It's important to get off to a good start
Graduates Need Solid Financial Habits
by Bill Hardekopf
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Thousands of college graduates are now beginning the rest of their lives. With that step, many take on financial independence.
Despite the many years of school, there are financial dangers ahead for graduates who are uneducated and inexperienced about money. Now is the time for graduates to make sure that they are prepared to take control of finances, credit scores and even debt.
Living on a budget and managing money is not something young adults should learn from life experiences. The mistakes they make can have costly and long-lasting consequences. "I didn't know" won't be an acceptable excuse for late payments or overdrawing a checking account.
Here are some tips on how college graduates can get a good financial start:
- Make a budget and put every dollar in place. Start with your net income, which is your income once taxes, healthcare, and retirement are taken out. Don't underestimate expenses. Track your spending for a month or two to get an accurate understanding of your expenses and where your money goes.
- Start saving immediately from every paycheck, even if it is only a small amount. Open a retirement account at work or your own IRA. Time and compounding interest will help your small amount grow into significant savings by retirement.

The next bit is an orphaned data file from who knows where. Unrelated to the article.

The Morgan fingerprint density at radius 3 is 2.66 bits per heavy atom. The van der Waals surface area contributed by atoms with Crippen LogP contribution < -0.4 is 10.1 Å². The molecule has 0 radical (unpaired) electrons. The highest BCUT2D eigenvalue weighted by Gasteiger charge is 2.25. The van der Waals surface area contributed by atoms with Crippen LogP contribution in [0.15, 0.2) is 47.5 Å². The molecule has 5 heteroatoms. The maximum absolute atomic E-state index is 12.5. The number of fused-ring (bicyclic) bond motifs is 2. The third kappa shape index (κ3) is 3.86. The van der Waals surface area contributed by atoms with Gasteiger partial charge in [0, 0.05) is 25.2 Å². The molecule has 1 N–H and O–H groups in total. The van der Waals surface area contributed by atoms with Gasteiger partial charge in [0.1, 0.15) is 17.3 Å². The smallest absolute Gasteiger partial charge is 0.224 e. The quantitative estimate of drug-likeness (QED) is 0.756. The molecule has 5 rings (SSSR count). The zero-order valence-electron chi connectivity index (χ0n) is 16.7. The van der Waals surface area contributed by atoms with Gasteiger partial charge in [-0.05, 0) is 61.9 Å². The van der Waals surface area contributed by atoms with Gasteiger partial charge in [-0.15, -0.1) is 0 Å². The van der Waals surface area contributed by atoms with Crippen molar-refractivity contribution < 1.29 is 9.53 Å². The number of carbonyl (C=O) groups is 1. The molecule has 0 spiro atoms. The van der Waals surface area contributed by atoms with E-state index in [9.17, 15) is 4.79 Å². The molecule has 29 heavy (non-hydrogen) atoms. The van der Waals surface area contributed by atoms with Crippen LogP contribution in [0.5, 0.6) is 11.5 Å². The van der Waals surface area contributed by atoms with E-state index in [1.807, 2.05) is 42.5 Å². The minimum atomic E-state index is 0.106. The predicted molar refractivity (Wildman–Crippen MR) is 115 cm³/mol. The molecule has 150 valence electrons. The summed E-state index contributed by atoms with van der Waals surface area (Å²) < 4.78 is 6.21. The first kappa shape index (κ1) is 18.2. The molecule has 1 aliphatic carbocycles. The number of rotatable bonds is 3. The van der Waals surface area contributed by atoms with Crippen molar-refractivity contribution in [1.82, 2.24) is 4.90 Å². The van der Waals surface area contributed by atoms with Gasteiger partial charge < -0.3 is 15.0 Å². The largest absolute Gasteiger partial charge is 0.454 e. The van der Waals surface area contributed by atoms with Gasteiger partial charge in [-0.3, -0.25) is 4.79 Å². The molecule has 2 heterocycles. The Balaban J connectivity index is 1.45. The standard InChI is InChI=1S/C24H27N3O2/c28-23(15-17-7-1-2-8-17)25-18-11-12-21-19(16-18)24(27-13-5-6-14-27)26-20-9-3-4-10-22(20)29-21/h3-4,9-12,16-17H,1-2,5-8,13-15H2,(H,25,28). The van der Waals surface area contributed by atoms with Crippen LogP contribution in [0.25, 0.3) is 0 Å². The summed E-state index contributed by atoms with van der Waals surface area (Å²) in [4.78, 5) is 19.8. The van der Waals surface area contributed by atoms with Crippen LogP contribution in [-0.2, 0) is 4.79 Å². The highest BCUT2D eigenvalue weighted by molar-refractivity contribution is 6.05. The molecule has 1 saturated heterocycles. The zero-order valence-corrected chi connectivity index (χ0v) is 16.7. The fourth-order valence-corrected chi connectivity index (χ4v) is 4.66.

- Open a separate savings account to save for an emergency fund. The goal should be three months of income. If you lose your job or have sudden, unexpected expenses, your emergency fund (not your credit card) should be your safety net. Using loans to pay for an emergency simply adds to the cost of the emergency.
- Pay every one of your bills on time. Late payments are often responsible for a significant drop in your credit score.
- Set a payment schedule. If you are not disciplined in paying bills, it is easy to misplace a bill or pay it late. This can be punished by late fees and lower credit scores. The easiest way for young people to pay bills is to do so online with scheduled reminders for payments.
- Pay off your credit card debt as soon as possible. If you are carrying a balance on your card, do not put any new purchases on your credit card. If you can't pay for it with cash, you can't afford it, so don't buy it.
- Monitor your credit history with free annual credit reports through AnnualCreditReport.com. You can get a free credit report from each of the three credit agencies (Equifax, TransUnion, and Experian) every year.
- Credit scores replace test scores, and you need to work hard to build a good credit score. Lenders use this credit score to help determine how likely you are to pay a loan when it is due. It is their way of planning for the risk they take when giving you a loan. The higher your score, the lower your perceived risk of default and the lower your interest rate. Your credit score is used for all types of loans (credit card, mortgage, auto) but also could be used by an insurance company, landlord or potential employer.
Bill Hardekopf is CEO of LowCards.com, a site that simplifies the confusion of shopping for credit cards. It is a free, independent website that helps consumers easily compare credit cards in a variety of categories such as lowest rates, rewards, rebates, balance transfers and lowest introductory rates. It also gives an unbiased ranking and review for each card.
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